June 28, 2017

2016 University of Minnesota Plant Breeding Symposium

2016 University of Minnesota Plant Breeding Symposium
Friday, April 8, 2016
North Star Ballroom-St. Paul Student Center

Program Schedule

7:45 am Registration Opens
8:00 am – 8:30 am Breakfast
8:30 am – 8:50 am Tabare Abadie – DuPont Pioneer


8:50 am – 9:35 am Eric Watkins – University of Minnesota

“The role of undergraduate education in developing plant breeders for the future”

9:35 am – 10:20 am Gary Atlin – The Bill and Melinda Gates Foundation

“Training plant breeders to deliver higher rates of genetic gain in the developing world: the model must change”

10:20 am – 10:30 am Break
10:30 am – 11:30 pm Student Breakout Sessions
11:30 pm – 12:30 pm Lunch
12:30 pm – 1:15 pm Poster Sessions
1:15 pm – 2:00 pm Fred Bliss – University of California: Davis

“Plant Breeding and Plant Breeders: Staying Relevant in Our Ever-Changing World”

2:00 pm – 2:45 pm Elizabeth Lee – University of Guelph

“What Agriculture Looks Like in My Crystal Ball…”

2:45 pm – 3:00 pm Break
3:00 pm – 4:00 pm Keynote: Bruce Walsh – University of Arizona

“What lessons from the history of quantitative genetics can help us in educating tomorrow’s plant breeders?”


Talk Abstracts

Eric Watkins – The role of undergraduate education in developing plant breeders for the future

Watikins_EricProfessional plant breeders are typically trained in graduate programs at either the M.Sc. or Ph.D. levels. As the need for plant breeders continues to grow, we need to consider how plant breeding education can be effectively integrated into undergraduate curricula. Most large public research universities are well-situated to train undergraduate students in not only the science of plant breeding, but also in related disciplines that can help form a successful, impactful plant breeder.  In this presentation, I will discuss why knowledge from both biological and non-biological disciplines, including social sciences and humanities, is important in this effort. I will also present examples of how I have used digital technologies, such as student media projects and augmented reality, along with community engagement, in undergraduate education.

Gary Atlin – Training plant breeders to deliver higher rates of genetic gain in the developing world: the model must change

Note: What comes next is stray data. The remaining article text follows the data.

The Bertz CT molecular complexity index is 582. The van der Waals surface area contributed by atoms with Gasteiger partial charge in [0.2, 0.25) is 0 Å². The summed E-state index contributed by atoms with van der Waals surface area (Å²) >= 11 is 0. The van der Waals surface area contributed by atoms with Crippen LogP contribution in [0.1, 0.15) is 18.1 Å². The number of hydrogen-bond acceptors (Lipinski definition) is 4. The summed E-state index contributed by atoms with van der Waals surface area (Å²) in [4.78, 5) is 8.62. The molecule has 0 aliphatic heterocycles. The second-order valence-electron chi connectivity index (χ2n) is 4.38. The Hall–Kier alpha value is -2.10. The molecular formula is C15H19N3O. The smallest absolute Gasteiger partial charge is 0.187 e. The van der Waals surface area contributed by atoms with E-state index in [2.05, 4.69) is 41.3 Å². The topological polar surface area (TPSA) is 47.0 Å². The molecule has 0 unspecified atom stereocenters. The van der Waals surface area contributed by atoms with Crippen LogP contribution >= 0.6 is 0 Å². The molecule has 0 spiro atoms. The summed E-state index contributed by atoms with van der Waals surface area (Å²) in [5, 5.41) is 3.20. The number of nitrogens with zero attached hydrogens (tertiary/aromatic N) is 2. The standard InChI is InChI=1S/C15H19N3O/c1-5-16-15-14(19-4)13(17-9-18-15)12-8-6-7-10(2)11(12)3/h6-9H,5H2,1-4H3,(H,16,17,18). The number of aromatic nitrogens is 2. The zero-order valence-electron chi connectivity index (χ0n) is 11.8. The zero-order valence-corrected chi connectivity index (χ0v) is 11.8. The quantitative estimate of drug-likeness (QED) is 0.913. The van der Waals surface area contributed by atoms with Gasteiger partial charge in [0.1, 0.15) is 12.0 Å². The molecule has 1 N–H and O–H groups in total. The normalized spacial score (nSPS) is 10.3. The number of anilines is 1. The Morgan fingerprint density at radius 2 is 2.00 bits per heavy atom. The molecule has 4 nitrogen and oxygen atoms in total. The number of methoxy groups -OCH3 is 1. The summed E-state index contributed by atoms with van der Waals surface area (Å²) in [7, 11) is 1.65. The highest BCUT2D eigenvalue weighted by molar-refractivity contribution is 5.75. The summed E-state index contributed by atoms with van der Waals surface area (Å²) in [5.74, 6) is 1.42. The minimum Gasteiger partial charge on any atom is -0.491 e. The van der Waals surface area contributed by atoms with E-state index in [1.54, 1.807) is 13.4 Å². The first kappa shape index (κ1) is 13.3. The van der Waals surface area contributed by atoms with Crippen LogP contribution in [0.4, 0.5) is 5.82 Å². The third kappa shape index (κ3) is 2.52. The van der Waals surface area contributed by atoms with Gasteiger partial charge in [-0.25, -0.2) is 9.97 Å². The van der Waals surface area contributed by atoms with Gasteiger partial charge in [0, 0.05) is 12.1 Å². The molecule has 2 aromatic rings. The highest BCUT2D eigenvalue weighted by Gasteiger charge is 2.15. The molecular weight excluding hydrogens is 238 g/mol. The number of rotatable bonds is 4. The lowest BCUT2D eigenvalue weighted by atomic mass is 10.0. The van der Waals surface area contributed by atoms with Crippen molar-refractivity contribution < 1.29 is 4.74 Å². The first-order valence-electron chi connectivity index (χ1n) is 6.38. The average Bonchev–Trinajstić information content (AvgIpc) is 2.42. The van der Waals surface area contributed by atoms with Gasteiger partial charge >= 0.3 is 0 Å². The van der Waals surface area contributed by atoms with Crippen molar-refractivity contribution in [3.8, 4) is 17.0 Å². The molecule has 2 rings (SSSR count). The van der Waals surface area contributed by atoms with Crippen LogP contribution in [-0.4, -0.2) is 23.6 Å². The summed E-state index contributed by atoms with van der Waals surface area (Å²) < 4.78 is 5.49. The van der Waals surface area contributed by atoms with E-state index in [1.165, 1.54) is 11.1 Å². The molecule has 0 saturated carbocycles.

Providing smallholder farmers in the developing world with a steady stream of improved varieties is critical to the adaptation of cropping systems to climate change, and to the maintenance of food security in the face of rising populations and a shrinking agricultural land base, particularly in Africa and South Asia.  Currently, rates of genetic gain generated by the public sector breeding programs that serve staple crop growers are usually very low (they are rarely measured), and the  varieties in farmers’ fields are usually over 20 years old (often much older), indicating that breeding and seed systems are failing farmers.  Breeders in the developing (and much of the developed)  world are using obsolete breeding technology and methods that would be easily recognizable to a breeder who arrived in a time machine from the 1960s.  For example, despite the investment of hundreds of millions of dollars in crop genomics and a rapid fall in the price of genotyping, almost no use of DNA markers and genomic data is being made in forward breeding.  Very few breeding programs are managed using the integrated databases required to apply such data effectively, and the level of digitization of data collection is low.  Breeders also lack training in the development and use of product profiles, and in the planning and promotion needed to ensure their varieties are disseminated and adopted.  A new training model for plant breeders is needed that recognizes the true nature of the work: product development.  The training model for plant breeding needs to shift away from its current, obsolete paradigm drawn from the education of basic biological scientists to one appropriate for an engineering and design discipline.  Most of what a breeder does is product development based on well understood scientific principles, not genetic analysis, but the training focuses on genetic analysis.  As a result, most breeders finish their training unable to design and optimize, for time and money invested,  the cultivar development pipelines they will need to manage.  If they are hired by a multinational seed company, this is not a problem, because they will be retrained and supported.  If they go to work for the small national programs and regional companies that develop cultivars of staple food crops in Africa, South Asia, or Latin America, they are on their own.  We need to provide them with a graduate education that will equip them to do their jobs.